WASHINGTON — I asked one of the few conservative Republican senators who stuck with President Bush on immigration to assess how Senate Republican Leader Mitch McConnell handled the issue. Asking not to be quoted by name, he replied: “If this were a war, Sen. McConnell should be relieved of command for dereliction of duty.” Not only did the minority leader end up voting against an immigration bill that he said was better than the 2006 version that he supported, but he also abandoned his post, keeping off the floor during final stages of Senate debate.
Although I never before had seen a Senate party leader completely bail out of a major legislative fight, relieving McConnell of command seems too drastic. He until now had high marks from colleagues during his six-month leadership following four dreary years under Bill Frist. McConnell’s non-performance on immigration derived from general Republican malaise going well beyond a single issue.
It is difficult to exaggerate the pessimism about the immediate political future voiced by Republicans in Congress when not on the record. With an unpopular president waging an unpopular war, they see electoral catastrophe in 2008 with Democratic gains in both House and Senate and Hillary Clinton in the White House. In such an atmosphere, these lachrymose lawmakers for several months have faced an increasingly hysterical onslaught from constituents demanding the death of the “amnesty” for immigrants that they hear vilified daily on talk radio.
These callers recently swamped phone lines to Republican Congressional offices (as well as the White House) with threats that they never would vote again for anybody supporting “amnesty.” While that intimidated previous supporters of the immigration bill, its opponents reacted to the xenophobia of their backers as a ray of light in the bleak political landscape.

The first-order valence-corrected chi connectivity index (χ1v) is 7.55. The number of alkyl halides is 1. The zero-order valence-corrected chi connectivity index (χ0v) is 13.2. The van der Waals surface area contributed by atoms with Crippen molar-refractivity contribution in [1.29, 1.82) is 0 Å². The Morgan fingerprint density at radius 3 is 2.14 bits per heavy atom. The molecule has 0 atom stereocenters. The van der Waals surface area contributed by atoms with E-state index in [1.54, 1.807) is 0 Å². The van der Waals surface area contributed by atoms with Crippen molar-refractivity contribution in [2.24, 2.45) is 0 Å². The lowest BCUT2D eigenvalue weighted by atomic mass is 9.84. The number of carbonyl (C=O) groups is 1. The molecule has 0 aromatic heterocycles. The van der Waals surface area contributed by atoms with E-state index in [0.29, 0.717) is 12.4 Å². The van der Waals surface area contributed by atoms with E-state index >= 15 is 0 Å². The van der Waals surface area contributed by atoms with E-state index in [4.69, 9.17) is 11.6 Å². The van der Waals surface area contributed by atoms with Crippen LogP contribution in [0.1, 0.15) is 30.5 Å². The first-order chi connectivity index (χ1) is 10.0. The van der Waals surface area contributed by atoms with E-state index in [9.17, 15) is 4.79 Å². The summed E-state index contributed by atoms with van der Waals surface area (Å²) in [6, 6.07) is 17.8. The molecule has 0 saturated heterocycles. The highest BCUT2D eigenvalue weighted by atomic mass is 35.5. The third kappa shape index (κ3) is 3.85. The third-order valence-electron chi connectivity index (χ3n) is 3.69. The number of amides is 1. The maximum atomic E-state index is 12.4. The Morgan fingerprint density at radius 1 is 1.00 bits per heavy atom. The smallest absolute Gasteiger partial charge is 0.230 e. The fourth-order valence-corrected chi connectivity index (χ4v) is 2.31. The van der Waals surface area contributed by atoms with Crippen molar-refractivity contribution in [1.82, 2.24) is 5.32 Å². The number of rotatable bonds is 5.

“We did it!” exulted freshman Sen. Jim DeMint of South Carolina, one of the bill’s leading Republican opponents, e-mailing financial contributors (including some who never had given DeMint any money). “When the U.S. Senate brought the Amnesty bill back up this week, they declared war on the American people.” The message concluded with a request for a donation to DeMint’s 2010 re-election fund. DeMint was not the only triumphant e-mailer. Newt Gingrich, eyeing a presidential run, declared to contributors “a soaring victory for the American people” by defeating the “Bush-Kennedy-McCain bill.”
DeMint and Gingrich gloated because 12 Republican senators who had supported the bill succumbed to pressure and voted against it Thursday — most without prior explanation, as did McConnell. He is up for re-election in Kentucky in a difficult 2008 for Republicans, with the state’s other GOP senator, Jim Bunning, beating a tattoo on immigration. Among the switchers were Sen. Saxby Chambliss, who was booed last month at the Georgia Republican convention for supporting the bill and faces a re-election fight next year, and Sen. Richard Burr, under attack in his state of North Carolina.
McConnell was among six switchers who voted no after the 40 senators needed to kill the bill were recorded. Another late switcher was Sen. Sam Brownback, seeking the Republican presidential nomination as the candidate of the Right. He voted for the first cloture motion on Tuesday to keep the immigration bill alive, and put out a press release on his presidential website explaining his vote. On Thursday, he voted again for the bill. But when it became clear the measure had failed, he changed his vote from aye to nay and scrubbed his earlier statement from the Internet.
Unlike McConnell, the second and third ranking Senate GOP leaders — Trent Lott and Jon Kyl — stuck with the bill despite intense pressure in their respective home states of Mississippi and Arizona. So did Sen. Lindsey Graham, facing threats of Republican primary opposition in South Carolina next year. So did Sen. John McCain, despite damage to his crumbling presidential campaign.
“This isn’t a day to celebrate,” McConnell said in his post-mortem, contradicting victory cheers by DeMint and Gingrich. Indeed, Republicans drove another nail in George W. Bush’s political coffin and undermined hopes for the growing, winnable Hispanic vote. Contending the time “wasn’t now” for immigration, McConnell added: “It wasn’t the people’s will. And they were heard.” He was blaming Republican failure on his fellow citizens, which seldom works in politics.
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